2. Food Inc. was a fantastic movie. Like you I have seen Fast Food Nation and SuperSize Me. So as a vegetarian I thought I was “doing my part”. Then I saw Food Inc and all the issues with soy and grain production. So now my husband and I are trying harder. No one is perfect, but we are trying to be more aware of the soy products we buy and looking for products from local farmers. I love your list and I think everyone can do at least 3 things on it.

  3. I found this movie to be both life-altering and disturbing at the same time. I eat Chicken, I don’t always buy organic, I try to buy steriod-free grain-fed free-range if its available – and seriously never really cared much for the straggly creatures welfare until I watched this. So horrible and shocking to see the conditions they are bred in. The fact that the US only now has 3 main slaughter houses for the whole country blows my mind! Whats the world coming to?

  4. Sagan says:

    I LOVED this movie. It’s terrifying but I am so grateful that someone is out there TELLING PEOPLE about the situation. That’s very important.

  5. katrina m says:

    i have been wanting to see this movie for a long time…. but then part of me hesitates to watch it. it’s a sad truth in my and my husband’s current financial state that we just cannot afford to buy everything organic and free range…. i KNOW its better for you a lot of the times, and i KNOW i probably don’t want to know where the stuff we do buy is coming from…. but even if i saw the movie, i don’t know that i would be able to afford to make the switch right now. and i know people say, well just give up something else, what is more important in your life??? but that’s easier said than done.

  6. Karen says:

    If you think Food Inc was great (and it was!!), just wait til Forks Over Knives comes out: http://forksoverknives.com/

  7. Metroknow says:

    Heh, you just named 90% of my food values in that list. I’ve stepped away from some of the bigger “issue” topics lately on Almost Fit (for a while there it felt like it was just common knowledge, such things), but clearly it’s still not on the minds of many, many folks who have the option to make better choices.

    Thanks for the review of the movie – and for letting some of the ideas into your heart – I know they have affected me as well.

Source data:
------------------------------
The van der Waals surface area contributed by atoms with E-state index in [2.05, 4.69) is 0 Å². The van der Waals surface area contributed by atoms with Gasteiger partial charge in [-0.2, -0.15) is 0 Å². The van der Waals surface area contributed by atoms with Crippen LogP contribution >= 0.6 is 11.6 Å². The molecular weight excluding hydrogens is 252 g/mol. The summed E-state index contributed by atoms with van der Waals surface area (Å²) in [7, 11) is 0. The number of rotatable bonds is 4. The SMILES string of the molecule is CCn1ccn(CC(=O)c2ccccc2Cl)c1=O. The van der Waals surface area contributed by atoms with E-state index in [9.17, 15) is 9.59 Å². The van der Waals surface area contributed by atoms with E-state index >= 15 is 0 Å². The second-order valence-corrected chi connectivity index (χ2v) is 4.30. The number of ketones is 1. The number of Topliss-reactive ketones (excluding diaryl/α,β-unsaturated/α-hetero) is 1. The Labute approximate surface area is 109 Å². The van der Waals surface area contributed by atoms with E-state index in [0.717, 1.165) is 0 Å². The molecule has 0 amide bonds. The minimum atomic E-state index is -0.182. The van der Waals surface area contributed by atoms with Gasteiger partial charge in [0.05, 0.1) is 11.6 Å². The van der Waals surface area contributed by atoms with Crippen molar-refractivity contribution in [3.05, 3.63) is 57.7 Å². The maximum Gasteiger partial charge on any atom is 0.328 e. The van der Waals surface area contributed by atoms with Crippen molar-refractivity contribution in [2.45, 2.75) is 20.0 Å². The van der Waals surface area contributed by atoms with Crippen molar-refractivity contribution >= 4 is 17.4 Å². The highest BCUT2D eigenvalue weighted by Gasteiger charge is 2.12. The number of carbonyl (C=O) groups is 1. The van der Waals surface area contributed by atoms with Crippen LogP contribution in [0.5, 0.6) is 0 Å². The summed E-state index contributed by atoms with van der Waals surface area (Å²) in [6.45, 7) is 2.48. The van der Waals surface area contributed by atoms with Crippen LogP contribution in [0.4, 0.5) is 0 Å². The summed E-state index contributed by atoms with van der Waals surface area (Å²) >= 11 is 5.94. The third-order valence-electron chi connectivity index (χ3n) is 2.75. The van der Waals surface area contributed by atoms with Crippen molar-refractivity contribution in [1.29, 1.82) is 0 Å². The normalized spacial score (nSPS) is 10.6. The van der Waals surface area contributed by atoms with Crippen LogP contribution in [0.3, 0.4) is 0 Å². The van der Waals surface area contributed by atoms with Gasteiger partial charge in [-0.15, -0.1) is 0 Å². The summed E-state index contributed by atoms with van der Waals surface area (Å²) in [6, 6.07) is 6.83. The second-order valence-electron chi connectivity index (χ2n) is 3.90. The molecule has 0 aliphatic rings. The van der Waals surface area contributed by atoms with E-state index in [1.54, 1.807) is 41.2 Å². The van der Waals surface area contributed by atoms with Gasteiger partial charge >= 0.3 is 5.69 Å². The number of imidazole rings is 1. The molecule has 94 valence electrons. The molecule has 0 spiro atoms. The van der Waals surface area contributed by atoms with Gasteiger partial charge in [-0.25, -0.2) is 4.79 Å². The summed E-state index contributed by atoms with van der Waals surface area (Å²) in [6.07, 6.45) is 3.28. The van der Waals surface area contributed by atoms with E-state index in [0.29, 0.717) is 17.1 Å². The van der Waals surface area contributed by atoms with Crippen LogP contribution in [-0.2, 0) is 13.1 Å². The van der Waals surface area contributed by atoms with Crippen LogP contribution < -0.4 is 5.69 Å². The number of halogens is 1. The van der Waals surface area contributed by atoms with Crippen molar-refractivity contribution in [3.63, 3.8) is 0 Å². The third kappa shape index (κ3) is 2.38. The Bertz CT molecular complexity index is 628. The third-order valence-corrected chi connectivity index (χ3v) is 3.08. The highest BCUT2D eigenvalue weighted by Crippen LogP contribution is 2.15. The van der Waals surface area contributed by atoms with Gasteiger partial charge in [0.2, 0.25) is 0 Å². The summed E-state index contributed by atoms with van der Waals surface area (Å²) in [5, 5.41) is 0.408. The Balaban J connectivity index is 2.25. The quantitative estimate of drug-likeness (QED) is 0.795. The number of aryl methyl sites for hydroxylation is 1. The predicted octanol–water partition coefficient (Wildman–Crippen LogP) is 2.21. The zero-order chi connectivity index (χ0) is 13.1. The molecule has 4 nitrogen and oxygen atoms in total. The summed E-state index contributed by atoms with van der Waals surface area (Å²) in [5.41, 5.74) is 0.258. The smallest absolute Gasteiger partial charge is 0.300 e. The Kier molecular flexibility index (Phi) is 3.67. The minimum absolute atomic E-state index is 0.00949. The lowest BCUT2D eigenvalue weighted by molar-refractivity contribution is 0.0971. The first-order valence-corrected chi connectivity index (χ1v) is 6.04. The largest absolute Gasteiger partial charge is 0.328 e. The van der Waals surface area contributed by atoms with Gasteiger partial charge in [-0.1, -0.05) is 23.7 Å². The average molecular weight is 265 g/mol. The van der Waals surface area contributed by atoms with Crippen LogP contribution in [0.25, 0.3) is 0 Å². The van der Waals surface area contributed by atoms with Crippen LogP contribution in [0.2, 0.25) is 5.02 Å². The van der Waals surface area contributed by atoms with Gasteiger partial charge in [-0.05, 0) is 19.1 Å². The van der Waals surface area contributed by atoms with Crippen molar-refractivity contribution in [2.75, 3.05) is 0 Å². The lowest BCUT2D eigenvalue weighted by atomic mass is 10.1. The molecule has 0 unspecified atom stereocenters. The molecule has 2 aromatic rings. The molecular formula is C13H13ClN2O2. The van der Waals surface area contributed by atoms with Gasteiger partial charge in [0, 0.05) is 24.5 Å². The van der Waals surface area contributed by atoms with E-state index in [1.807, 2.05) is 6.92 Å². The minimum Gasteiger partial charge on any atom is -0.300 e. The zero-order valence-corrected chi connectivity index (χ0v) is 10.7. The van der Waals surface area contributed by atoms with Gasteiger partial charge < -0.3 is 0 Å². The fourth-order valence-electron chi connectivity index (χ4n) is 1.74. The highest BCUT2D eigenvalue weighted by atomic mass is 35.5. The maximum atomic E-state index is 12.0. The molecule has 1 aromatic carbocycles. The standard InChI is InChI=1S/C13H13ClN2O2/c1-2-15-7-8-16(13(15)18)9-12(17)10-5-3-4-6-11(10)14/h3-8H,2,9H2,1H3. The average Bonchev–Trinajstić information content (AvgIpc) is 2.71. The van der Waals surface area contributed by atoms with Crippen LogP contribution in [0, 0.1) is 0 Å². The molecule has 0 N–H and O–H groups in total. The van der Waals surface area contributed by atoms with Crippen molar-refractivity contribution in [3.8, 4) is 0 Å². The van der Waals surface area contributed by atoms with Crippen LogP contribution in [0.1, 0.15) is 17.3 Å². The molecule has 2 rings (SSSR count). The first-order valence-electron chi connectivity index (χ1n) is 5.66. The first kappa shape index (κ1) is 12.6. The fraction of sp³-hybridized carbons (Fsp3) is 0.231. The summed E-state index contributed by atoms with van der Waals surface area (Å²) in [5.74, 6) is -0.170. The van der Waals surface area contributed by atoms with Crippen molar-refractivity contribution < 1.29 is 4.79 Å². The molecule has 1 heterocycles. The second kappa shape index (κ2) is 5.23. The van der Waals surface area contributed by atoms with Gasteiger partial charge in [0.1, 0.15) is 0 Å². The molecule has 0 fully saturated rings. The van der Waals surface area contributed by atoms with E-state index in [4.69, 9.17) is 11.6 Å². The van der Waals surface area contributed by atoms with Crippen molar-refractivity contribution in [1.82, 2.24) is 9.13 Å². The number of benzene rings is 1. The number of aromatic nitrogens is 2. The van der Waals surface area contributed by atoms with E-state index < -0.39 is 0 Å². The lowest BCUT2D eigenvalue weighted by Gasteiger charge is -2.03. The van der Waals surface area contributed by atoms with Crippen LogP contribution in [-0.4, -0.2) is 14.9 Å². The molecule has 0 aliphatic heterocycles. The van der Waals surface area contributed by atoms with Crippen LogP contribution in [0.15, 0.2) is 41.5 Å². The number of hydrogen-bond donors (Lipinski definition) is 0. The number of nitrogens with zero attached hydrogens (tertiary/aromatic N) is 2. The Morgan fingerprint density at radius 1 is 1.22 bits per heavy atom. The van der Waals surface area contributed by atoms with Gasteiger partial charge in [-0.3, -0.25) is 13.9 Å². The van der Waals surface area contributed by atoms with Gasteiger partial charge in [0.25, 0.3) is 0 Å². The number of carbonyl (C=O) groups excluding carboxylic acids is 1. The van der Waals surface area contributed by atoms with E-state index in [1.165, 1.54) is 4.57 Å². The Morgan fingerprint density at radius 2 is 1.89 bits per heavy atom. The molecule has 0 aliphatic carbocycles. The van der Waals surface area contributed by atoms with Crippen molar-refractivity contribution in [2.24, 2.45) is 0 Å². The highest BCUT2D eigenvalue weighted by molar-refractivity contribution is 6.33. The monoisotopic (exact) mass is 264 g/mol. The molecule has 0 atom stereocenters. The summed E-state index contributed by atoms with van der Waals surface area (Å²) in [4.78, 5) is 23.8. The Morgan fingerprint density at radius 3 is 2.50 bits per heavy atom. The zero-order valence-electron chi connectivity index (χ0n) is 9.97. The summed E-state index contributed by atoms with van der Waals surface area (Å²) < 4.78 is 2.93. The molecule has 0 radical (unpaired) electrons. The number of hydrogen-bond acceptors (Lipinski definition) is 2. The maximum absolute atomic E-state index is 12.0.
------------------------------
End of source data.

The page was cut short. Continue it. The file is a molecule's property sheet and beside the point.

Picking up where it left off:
8. Aline says:

    It changed my life too. I saw it at the end of December and read “In Defense of Food” at the same time and since then I have only been pastured meat – mostly from local farms. I live in Chicago and it’s kind of difficult to get to those farms so whenever there is a farmers market I research the farms that sell meat there and stock up and freeze it. But mostly I just don’t eat much meat anymore.

    My life really changed. My depressions went away, I have been losing weight despite cutting out all “diet foods” – low-fat, fake sugar, …

    Eating all organic and local requires more planning but I waste a lot less now and I feel absolutely great.

  9. Karen says:

    Food, Inc. is an amazing movie and I even got my husband to watch! Tomorrow morning we are headed to the farmers market which I found out is every Thursday morning! How lucky! We have a 2 year old and we just want the best for him and to improve our health. I hope more people see this movie. It’s absolutely vital.

  10. amanda says:

    free range is just as big a joke as factory farming. watch “earthlings”.

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  12. Nicole says:

    I finally watched Food, Inc. and actually just found your site because I was curious how it affected other people and searched “watched Food Inc changed my diet.” I’m mostly curious about how to eat more organic, free-range, grass-fed, hormone-free, etc. products on a tight budget.

  13. Nash says:

    I feel the same after watching this documentary..

    My plate and my shopping cart will change for the better..